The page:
[sbinews] What's EPCG scheme? (Economic Times)

  • From: Rajendra S Pai <rspai@xxxxxxxxxxxxxxx>
  • To: sbinews@xxxxxxxxxxxxx
  • Date: Wed, 9 Feb 2005 20:29:06 -0800 (PST)

What's EPCG scheme?


The Export Promotion Capital Goods (EPCG) scheme was one of the
several export-promotion initiatives launched by the government
in the early â90s. The basic purpose of the scheme was to allow
exporters  to  import  machinery  and  equipment  at affordable
prices so that they can produce quality products for the export

The  import  duty on capital goods â like all other items â was
high  during  that  period, inflating the cost of capital goods
nearly  50%,  so  the  government  allowed  exporters to import
capital  goods  at  only  25%  import  duty.  For waiver of the
remaining  portion  of  import duty, exporters were supposed to
undertake  an  âexport  obligationâ (a promise to export) which
was worked out on the basis of the duty concession obtained.

Exporters  were given eight years to carry out their commitment
to  export.  Once  the  âexport  obligationâ was fulfilled, the
owner  of  the  capital  goods  concerned  could  sell  them or
transfer  them  to  another  facility. Till the promised export
materialised,  the  owners  of  the machinery or equipment were
barred  from  even  moving  the  goods  concerned  out of their
manufacturing unit.

Did liberalisation of imports have an impact on EPCG?
Gradual reduction in import duties, particularly in the case of
capital  goods, has been rendering EPCG scheme less attractive.
However,  till  last year, EPCG was preferred by many since the
exemption  also  included 4% special additional duty of customs
(SAD)  which  has  been  abolished  now. Textile machinery, for
example,  attracted  an  import  duty of only 5% but the 4% SAD
resulted  in  the  duty burden going up to nearly 10%. This led
many  textile  units  to  prefer the EPCG, but the scenario may
change now in view of the governmentâs decision to abolish SAD.

The  government  has  been  modifying  the EPCG scheme over the
years  in  line  with the demands of the domestic industry. The
first  change  was  the introduction of two windows â the first
one  attracting  15%  duty  while the second one attracted 25%.
Those  who preferred to pay higher duty under the second window
had  a  lower export obligation. In â95, the government offered
duty-free  imports  under the first window while the duty under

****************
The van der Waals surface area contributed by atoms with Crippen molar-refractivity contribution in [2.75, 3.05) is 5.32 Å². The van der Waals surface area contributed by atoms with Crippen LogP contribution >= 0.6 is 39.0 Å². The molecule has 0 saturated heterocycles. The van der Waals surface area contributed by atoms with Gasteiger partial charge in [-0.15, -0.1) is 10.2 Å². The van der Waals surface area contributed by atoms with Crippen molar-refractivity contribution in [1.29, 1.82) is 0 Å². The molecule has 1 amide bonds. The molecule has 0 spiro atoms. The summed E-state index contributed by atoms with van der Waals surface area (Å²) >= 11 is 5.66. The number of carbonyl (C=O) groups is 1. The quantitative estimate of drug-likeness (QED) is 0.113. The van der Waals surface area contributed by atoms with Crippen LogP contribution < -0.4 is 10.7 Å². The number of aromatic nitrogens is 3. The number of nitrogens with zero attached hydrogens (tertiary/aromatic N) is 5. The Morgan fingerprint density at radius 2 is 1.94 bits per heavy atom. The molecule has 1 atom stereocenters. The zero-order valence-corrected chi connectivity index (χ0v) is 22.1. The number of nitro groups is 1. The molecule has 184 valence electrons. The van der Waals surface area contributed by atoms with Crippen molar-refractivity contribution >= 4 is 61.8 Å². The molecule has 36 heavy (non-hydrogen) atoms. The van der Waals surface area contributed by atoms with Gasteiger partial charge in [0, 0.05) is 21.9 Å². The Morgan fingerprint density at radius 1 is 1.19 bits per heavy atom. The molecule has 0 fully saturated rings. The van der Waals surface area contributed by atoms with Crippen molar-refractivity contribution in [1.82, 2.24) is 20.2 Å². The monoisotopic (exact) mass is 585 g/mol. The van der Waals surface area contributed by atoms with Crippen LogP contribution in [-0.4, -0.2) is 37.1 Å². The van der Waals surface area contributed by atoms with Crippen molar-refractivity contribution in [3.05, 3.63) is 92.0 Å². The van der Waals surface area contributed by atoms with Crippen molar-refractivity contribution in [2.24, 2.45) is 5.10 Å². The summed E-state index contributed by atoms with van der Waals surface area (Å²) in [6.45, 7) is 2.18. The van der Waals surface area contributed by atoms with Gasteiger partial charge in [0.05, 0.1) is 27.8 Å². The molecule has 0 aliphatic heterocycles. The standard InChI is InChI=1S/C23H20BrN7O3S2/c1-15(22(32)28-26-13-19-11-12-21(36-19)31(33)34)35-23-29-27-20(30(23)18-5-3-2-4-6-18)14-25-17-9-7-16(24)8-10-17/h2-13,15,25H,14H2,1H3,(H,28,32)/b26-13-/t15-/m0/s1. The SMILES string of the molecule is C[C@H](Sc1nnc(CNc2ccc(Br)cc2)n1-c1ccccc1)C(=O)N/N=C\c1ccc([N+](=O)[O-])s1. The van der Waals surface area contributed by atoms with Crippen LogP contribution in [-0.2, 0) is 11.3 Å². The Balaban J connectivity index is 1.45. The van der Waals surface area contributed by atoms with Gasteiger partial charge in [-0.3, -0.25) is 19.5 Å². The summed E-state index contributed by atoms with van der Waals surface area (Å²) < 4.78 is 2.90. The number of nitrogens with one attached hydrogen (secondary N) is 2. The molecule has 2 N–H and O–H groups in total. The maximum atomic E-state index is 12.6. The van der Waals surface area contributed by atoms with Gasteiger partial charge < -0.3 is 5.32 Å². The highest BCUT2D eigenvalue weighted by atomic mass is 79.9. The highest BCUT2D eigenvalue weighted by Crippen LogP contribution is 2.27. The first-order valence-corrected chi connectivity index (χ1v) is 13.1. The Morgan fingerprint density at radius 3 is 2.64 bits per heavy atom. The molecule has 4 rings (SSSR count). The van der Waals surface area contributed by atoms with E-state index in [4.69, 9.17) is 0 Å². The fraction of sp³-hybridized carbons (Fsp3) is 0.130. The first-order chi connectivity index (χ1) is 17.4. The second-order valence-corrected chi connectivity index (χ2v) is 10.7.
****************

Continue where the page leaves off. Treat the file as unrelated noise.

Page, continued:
the  second  was 15%. This was the first time duty-free imports
were made available under EPCG.

Since  the purpose of the scheme was to allow exporters compete
internationally,  it was decided to allow them to buy machinery
at  internationally-competitive  rates.  The pent-up demand for
imported  machinery  had  peaked at this point and the domestic
industryâs  initial  trouble with competing imports had come to
an end. Thereafter, the government even reduced the import duty
on capital goods under the second window to 10% while the first
remained duty-free. Subsequently, the policy was changed in â00
to  merge  the  two  windows into one â import capital goods by
paying 5% and undertake uniform export commitment.

Who were the major beneficiaries of the EPCG?
The  manufacturing  industries,  especially  those  who  had to
import  their  capital  goods, were the main beneficiaries over
the  years.  The service sector was nowhere in the picture till
last year. Now service industries like hotels can also avail of
EPCG  imports  and  fulfil  the  export  obligation through the
foreign exchange earned by them.

This  is  a  major  concession  for  service providers who were
ignored  over  the years. Since services now account for nearly
50% of the countryâs GDP, it is fair to allow service providers
to imports goods at internationally-competitive rates.

The  attraction  of EPCG has, anyway, diminished over the years
and  it  will  be  a question of time before the scheme becomes
redundant.  Import  duties  will  come  down  over  the  years,
especially in the case of capital goods.

It  will  be  curtains  for  the  EPCG  scheme once the duty on
capital  goods  comes  down  to  5%. Going by the pace at which
India  is signing free trade agreements, this possibility seems
nearer.   Like   other   outdated  instruments  like  the  cash
compensatory  scheme  (CCS)  for exporters and the quantitative
restrictions  (QRs) on imports, the once-popular EPCG will also
exist only on records once the duty reduction materialises over
a period of time.

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